© 2000, Annual Reports of the Zoological Institute RAS.

Survival rates, life spans, and age structure of bird populations

Vladimir A. Payevsky & Anatoly P. Shapoval

Zoological Institute, Russian Academy of Sciences, Universitetskaya nab., 1, St. Petersburg, 199034, Russia

The number dynamics and natural regulation of avian populations is of considerable importance in the recent ornithological studies. Annual adult survival rates (or mortality rates) along with the productivity rates are the most important demographic parameters. Bird trapping and ringing during breeding as well as during migration is a source of valuable data to study many aspects of birds' life including the demography of populations. The results of ringing are used for the study of survival rates and life expectancy in nature, whereas the numbers of birds caught can be used for the study of population dynamics and age/sex structure of populations. Among population parameters a maximum life span (or simply 'longevity') is the least realistic due to its accidental nature (Gavrilov & Gavrilova, 1992). Nevertheless, observed maximum longevity of vertebrates is commonly used in comparative life-history analyses (Lindstedt & Calder, 1976; Sacher, 1978; Prinzinger, 1979; Golikov, 1985; Payevsky, 1985a; Zammuto, 1986). As demonstrated in North American waterfowl (Krementz et al., 1989), maximum life span was not correlated with the annual survival rate estimates. This seems objectionable in spite of uncertainty of the maximum life span. Theoretically, the survival rate of adult birds and the age structure of a population (and hence the observed value of longevity) should be directly related.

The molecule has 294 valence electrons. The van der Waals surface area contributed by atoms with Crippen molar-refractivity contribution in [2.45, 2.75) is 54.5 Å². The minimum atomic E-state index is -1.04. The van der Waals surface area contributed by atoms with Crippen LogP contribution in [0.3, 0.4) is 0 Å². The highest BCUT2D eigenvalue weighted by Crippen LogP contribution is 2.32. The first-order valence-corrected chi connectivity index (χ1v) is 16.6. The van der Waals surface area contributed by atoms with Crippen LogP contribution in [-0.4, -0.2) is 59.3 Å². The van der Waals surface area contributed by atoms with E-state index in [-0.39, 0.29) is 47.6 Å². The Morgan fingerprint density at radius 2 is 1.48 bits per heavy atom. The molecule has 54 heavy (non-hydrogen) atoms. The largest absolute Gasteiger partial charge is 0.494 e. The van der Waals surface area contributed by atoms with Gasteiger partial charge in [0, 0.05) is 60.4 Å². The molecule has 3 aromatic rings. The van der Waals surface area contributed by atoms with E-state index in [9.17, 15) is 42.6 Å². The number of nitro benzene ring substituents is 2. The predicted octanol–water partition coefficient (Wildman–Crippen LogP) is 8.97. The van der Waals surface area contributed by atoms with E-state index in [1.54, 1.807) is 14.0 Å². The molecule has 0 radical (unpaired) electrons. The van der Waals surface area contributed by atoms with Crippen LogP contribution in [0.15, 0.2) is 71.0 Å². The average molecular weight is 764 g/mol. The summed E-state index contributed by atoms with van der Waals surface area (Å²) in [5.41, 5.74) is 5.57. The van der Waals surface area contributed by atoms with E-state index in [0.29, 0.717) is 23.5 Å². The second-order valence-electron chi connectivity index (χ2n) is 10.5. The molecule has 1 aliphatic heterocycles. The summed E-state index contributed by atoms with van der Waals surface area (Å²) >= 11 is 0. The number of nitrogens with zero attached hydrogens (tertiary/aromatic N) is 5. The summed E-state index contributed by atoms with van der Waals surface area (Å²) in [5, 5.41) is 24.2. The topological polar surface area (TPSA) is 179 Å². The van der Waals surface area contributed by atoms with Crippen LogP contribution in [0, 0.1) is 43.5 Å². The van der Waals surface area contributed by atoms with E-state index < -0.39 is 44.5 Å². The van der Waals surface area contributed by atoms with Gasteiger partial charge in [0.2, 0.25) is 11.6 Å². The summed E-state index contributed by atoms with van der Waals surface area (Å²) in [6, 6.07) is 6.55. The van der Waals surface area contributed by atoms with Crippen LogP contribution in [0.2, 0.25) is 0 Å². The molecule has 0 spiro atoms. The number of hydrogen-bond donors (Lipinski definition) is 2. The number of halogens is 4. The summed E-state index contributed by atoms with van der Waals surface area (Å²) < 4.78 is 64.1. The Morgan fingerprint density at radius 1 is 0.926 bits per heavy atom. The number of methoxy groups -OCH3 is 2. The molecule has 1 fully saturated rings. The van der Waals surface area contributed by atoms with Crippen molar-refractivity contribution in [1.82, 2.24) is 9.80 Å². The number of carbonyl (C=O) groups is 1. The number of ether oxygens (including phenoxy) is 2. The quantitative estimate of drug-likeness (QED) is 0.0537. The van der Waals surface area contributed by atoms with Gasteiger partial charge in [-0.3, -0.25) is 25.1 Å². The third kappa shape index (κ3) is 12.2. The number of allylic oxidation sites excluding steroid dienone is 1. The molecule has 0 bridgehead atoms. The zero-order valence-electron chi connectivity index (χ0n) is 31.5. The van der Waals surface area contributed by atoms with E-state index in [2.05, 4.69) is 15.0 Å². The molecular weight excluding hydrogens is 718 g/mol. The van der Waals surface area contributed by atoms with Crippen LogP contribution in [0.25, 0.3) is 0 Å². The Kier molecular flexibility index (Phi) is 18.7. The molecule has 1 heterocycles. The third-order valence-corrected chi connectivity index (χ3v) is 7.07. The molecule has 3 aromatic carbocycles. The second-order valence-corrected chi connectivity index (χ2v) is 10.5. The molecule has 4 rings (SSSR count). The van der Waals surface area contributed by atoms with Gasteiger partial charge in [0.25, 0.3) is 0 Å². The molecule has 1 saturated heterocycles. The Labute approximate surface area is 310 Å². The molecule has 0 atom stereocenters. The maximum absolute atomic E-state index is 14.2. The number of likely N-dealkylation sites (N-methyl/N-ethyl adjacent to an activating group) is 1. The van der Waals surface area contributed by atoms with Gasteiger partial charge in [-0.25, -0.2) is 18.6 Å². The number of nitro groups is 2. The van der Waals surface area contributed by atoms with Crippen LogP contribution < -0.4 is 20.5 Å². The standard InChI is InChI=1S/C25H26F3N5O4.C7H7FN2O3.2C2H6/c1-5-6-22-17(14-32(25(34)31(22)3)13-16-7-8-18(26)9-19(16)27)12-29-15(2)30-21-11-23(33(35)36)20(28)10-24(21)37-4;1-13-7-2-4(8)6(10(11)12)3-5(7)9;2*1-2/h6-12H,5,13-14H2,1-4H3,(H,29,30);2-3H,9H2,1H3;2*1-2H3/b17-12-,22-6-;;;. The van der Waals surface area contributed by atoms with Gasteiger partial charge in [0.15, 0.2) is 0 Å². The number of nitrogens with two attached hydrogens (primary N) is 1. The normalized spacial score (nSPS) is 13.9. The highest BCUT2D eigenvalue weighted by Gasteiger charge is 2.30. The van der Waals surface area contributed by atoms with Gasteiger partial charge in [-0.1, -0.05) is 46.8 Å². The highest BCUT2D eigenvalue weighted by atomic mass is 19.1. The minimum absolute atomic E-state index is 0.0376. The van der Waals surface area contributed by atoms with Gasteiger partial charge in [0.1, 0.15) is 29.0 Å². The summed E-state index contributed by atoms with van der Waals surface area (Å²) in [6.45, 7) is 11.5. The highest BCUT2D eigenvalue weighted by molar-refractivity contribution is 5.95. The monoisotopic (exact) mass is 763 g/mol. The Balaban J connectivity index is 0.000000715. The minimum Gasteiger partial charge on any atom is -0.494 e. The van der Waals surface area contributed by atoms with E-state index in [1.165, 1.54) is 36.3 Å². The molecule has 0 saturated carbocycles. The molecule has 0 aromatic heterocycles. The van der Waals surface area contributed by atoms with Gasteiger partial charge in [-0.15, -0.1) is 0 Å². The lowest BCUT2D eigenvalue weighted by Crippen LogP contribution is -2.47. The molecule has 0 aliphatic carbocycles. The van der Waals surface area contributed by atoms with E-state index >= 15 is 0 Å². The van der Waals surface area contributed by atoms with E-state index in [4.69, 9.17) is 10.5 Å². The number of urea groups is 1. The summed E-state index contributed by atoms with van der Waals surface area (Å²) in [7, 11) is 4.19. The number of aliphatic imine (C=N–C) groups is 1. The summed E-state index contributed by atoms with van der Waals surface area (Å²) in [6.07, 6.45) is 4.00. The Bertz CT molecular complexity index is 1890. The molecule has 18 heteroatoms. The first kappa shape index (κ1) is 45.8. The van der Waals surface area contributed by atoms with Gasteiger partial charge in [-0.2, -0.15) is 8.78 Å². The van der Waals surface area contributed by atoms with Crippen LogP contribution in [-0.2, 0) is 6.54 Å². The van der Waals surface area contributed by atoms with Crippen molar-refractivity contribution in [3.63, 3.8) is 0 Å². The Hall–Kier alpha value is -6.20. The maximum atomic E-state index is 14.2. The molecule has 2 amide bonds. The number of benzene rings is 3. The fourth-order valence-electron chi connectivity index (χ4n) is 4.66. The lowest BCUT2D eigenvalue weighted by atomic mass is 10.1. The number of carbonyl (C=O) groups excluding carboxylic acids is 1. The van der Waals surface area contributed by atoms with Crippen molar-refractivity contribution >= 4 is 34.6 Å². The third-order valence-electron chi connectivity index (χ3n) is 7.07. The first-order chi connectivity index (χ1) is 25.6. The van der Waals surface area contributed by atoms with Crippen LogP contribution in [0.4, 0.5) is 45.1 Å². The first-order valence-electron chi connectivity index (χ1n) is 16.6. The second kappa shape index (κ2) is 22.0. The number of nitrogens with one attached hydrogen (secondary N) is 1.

The aims of the present study are as follows: (1) to test the empirical relationships between annual survival rate and maximum life span in birds, and (2) to consider the degree of evenness of age structure in various species of the order Passeriformes.

Material and methods